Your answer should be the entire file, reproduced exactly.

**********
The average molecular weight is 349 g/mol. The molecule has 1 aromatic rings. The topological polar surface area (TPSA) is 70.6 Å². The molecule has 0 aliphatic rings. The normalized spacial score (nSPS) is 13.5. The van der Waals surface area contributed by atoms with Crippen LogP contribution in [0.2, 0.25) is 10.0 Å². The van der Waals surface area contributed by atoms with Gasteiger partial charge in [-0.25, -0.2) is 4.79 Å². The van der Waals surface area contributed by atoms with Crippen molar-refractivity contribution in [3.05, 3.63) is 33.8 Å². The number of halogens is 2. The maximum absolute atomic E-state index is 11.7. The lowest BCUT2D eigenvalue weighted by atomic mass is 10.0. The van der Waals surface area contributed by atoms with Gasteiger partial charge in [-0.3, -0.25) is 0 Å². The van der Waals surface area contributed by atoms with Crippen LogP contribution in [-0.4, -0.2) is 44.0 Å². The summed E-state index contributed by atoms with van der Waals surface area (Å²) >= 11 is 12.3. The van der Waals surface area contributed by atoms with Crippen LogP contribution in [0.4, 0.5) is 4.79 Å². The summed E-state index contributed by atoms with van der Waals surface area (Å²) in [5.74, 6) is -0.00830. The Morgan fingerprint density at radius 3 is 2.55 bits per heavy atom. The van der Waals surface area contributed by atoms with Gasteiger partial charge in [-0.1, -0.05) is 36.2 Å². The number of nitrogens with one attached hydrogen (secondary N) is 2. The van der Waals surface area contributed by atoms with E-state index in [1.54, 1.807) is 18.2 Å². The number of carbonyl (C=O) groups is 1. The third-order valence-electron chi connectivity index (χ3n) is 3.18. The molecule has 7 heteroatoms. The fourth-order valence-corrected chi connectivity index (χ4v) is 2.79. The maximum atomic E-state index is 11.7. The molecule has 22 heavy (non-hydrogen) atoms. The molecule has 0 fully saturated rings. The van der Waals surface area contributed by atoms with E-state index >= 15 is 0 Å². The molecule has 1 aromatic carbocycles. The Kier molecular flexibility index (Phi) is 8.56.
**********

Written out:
The average molecular weight is 349 g/mol. The molecule has 1 aromatic rings. The topological polar surface area (TPSA) is 70.6 Å². The molecule has 0 aliphatic rings. The normalized spacial score (nSPS) is 13.5. The van der Waals surface area contributed by atoms with Crippen LogP contribution in [0.2, 0.25) is 10.0 Å². The van der Waals surface area contributed by atoms with Gasteiger partial charge in [-0.25, -0.2) is 4.79 Å². The van der Waals surface area contributed by atoms with Crippen molar-refractivity contribution in [3.05, 3.63) is 33.8 Å². The number of halogens is 2. The maximum absolute atomic E-state index is 11.7. The lowest BCUT2D eigenvalue weighted by atomic mass is 10.0. The van der Waals surface area contributed by atoms with Gasteiger partial charge in [-0.3, -0.25) is 0 Å². The van der Waals surface area contributed by atoms with Crippen LogP contribution in [-0.4, -0.2) is 44.0 Å². The summed E-state index contributed by atoms with van der Waals surface area (Å²) >= 11 is 12.3. The van der Waals surface area contributed by atoms with Crippen LogP contribution in [0.4, 0.5) is 4.79 Å². The summed E-state index contributed by atoms with van der Waals surface area (Å²) in [5.74, 6) is -0.00830. The Morgan fingerprint density at radius 3 is 2.55 bits per heavy atom. The van der Waals surface area contributed by atoms with Gasteiger partial charge in [-0.1, -0.05) is 36.2 Å². The number of nitrogens with one attached hydrogen (secondary N) is 2. The van der Waals surface area contributed by atoms with E-state index in [1.54, 1.807) is 18.2 Å². The number of carbonyl (C=O) groups is 1. The third-order valence-electron chi connectivity index (χ3n) is 3.18. The molecule has 7 heteroatoms. The fourth-order valence-corrected chi connectivity index (χ4v) is 2.79. The maximum atomic E-state index is 11.7. The molecule has 22 heavy (non-hydrogen) atoms. The molecule has 0 fully saturated rings. The van der Waals surface area contributed by atoms with E-state index >= 15 is 0 Å². The molecule has 1 aromatic carbocycles. The Kier molecular flexibility index (Phi) is 8.56.